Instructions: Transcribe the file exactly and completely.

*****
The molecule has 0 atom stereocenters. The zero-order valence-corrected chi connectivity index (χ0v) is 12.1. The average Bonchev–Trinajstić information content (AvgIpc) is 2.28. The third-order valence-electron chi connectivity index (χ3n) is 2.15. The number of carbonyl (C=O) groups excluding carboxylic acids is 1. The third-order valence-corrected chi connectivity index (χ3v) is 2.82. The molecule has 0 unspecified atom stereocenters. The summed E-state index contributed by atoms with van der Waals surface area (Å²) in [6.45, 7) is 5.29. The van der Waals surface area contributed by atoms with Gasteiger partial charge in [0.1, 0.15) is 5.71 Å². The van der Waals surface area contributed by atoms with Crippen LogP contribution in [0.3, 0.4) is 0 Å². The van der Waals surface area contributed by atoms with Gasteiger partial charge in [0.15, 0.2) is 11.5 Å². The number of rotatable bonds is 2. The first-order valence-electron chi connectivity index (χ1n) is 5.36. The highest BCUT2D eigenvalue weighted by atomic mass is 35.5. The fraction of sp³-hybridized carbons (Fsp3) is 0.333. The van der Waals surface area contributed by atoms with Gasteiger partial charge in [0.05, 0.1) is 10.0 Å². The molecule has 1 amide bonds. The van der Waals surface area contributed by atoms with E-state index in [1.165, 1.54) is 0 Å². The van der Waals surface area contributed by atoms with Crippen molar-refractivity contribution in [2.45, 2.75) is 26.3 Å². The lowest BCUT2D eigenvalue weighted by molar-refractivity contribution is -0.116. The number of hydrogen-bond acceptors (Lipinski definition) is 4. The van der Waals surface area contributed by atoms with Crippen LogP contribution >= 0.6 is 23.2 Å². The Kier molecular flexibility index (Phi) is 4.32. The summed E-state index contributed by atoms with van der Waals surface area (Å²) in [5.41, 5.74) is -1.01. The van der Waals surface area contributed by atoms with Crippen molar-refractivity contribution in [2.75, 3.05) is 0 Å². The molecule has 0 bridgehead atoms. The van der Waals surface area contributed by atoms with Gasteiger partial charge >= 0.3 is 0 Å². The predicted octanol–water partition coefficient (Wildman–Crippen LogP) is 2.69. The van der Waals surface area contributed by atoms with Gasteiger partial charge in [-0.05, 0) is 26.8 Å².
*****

The molecule has 0 atom stereocenters. The zero-order valence-corrected chi connectivity index (χ0v) is 12.1. The average Bonchev–Trinajstić information content (AvgIpc) is 2.28. The third-order valence-electron chi connectivity index (χ3n) is 2.15. The number of carbonyl (C=O) groups excluding carboxylic acids is 1. The third-order valence-corrected chi connectivity index (χ3v) is 2.82. The molecule has 0 unspecified atom stereocenters. The summed E-state index contributed by atoms with van der Waals surface area (Å²) in [6.45, 7) is 5.29. The van der Waals surface area contributed by atoms with Gasteiger partial charge in [0.1, 0.15) is 5.71 Å². The van der Waals surface area contributed by atoms with Crippen LogP contribution in [0.3, 0.4) is 0 Å². The van der Waals surface area contributed by atoms with Gasteiger partial charge in [0.15, 0.2) is 11.5 Å². The number of rotatable bonds is 2. The first-order valence-electron chi connectivity index (χ1n) is 5.36. The highest BCUT2D eigenvalue weighted by atomic mass is 35.5. The fraction of sp³-hybridized carbons (Fsp3) is 0.333. The van der Waals surface area contributed by atoms with Gasteiger partial charge in [0.05, 0.1) is 10.0 Å². The molecule has 1 amide bonds. The van der Waals surface area contributed by atoms with E-state index in [1.165, 1.54) is 0 Å². The van der Waals surface area contributed by atoms with Crippen molar-refractivity contribution in [2.45, 2.75) is 26.3 Å². The lowest BCUT2D eigenvalue weighted by molar-refractivity contribution is -0.116. The number of hydrogen-bond acceptors (Lipinski definition) is 4. The van der Waals surface area contributed by atoms with Crippen LogP contribution >= 0.6 is 23.2 Å². The Kier molecular flexibility index (Phi) is 4.32. The summed E-state index contributed by atoms with van der Waals surface area (Å²) in [5.41, 5.74) is -1.01. The van der Waals surface area contributed by atoms with Crippen molar-refractivity contribution in [2.75, 3.05) is 0 Å². The molecule has 0 bridgehead atoms. The van der Waals surface area contributed by atoms with Gasteiger partial charge >= 0.3 is 0 Å². The predicted octanol–water partition coefficient (Wildman–Crippen LogP) is 2.69. The van der Waals surface area contributed by atoms with Gasteiger partial charge in [-0.05, 0) is 26.8 Å².